The volumetric capture studio is widening the company’s product offerings.
When befores & afters last caught up with Volucap, they had just delivered a range of volumetric capture and camera rig solutions for The Matrix Resurrections, including some impressive underwater volumetric capture tests.
Volucap, based in Studio Babelsberg, Germany, has significantly expanded its already high-resolution volumetric recording system by developing a new custom camera with IO Industries, and is also offering new portable capture systems and downloads of hyper-realistic moving human 3D models called 4D People for VFX, virtual production, archviz and metaverse projects.
We asked Volucap CEO Sven Bliedung von der Heide to explain more.
b&a: What is it do you think you are doing at Volucap that’s different to what other capture companies are doing?
Sven Bliedung von der Heide: The big challenge is really to look at the whole pipeline. Usually when people think about volumetric video pipelines, they look at software or they look maybe at hardware, but they don’t look across the whole pipeline. Things like, how is heat influencing a sensor? How do we have to design a structure that is optimized for having a multi-camera rig? How are all the triggers and signals working? We really build everything from scratch. For example, all the signal cables are in-house.
What most companies are doing, they’re buying cameras and use off-the-shelf structures, with some lights, setting it up, and then they’re focusing on software to create some kind of 3D mesh out of it. Lighting is a very important part, of course, but then also how you build up the area of cameras and processing of huge data amounts. There’s a lot of work on the small details. This makes, in the end, a very rich, big difference.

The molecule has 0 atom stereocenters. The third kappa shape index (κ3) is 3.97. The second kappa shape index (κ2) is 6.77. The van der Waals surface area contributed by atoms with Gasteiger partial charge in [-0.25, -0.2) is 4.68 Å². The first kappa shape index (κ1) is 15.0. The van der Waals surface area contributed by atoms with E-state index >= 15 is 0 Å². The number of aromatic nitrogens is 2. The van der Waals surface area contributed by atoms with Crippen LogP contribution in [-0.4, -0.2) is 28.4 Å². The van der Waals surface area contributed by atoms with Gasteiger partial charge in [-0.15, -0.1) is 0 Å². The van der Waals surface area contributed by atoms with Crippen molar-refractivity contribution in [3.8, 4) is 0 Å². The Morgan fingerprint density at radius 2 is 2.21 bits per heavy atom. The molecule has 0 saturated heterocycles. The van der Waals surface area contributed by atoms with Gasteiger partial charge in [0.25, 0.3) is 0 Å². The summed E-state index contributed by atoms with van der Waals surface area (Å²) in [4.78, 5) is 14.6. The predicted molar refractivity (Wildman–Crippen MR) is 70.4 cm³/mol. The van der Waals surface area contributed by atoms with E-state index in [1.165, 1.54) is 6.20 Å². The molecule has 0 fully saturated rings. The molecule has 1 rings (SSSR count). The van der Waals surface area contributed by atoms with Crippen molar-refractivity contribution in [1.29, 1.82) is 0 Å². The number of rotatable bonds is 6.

Our technology is a very disruptive gamechanger. Digital avatars that otherwise take several months to create, we can create in a day at a fraction of the cost. Especially the fact that you don’t need to know anything about the technology and can see results immediately is appreciated by many customers. For example, we make volucaps of managers who spontaneously think up texts, record them with us and are on their way back in less than an hour. Or the actress Ellen Hollman, even, had to leave the set of Matrix Resurrections in less than 15 minutes, and we had spatially captured all important movements. With all previous methods, something like that would be unthinkable.
b&a: What is Volucap’s new camera system now made of?
Sven Bliedung von der Heide: Volucap has collaborated with IO Industries to develop a new custom camera for high-end volumetric imaging. This is what I really like about the team there. They’re very, very open to discuss different technology and hardware, and we’re getting the core elements from the camera system, which are very crucial to record such a high amount of data, and then modifying those parts and building things around it to make it even more efficient and better so that we can use it for our requirements. It’s really about bringing their knowledge together with our knowledge and building something on top to create the ultimate best camera for the volumetric video market.
b&a: What are the tech specs of your new camera and system set-up?
Sven Bliedung von der Heide: The complete system will have a total resolution of about 3000 megapixels per frame. That’s four times our previous resolution, which is already the market leader. Such high resolutions offer a lot of new possibilities.
IO Industries will be at two upcoming trade shows:
– Augmented World Expo, June 2-3, Santa Clara (California, USA)
– Broadcast Asia, June 1-3, Singapore
b&a: Your new camera and systems set-up, is this for both the fixed and portable solutions?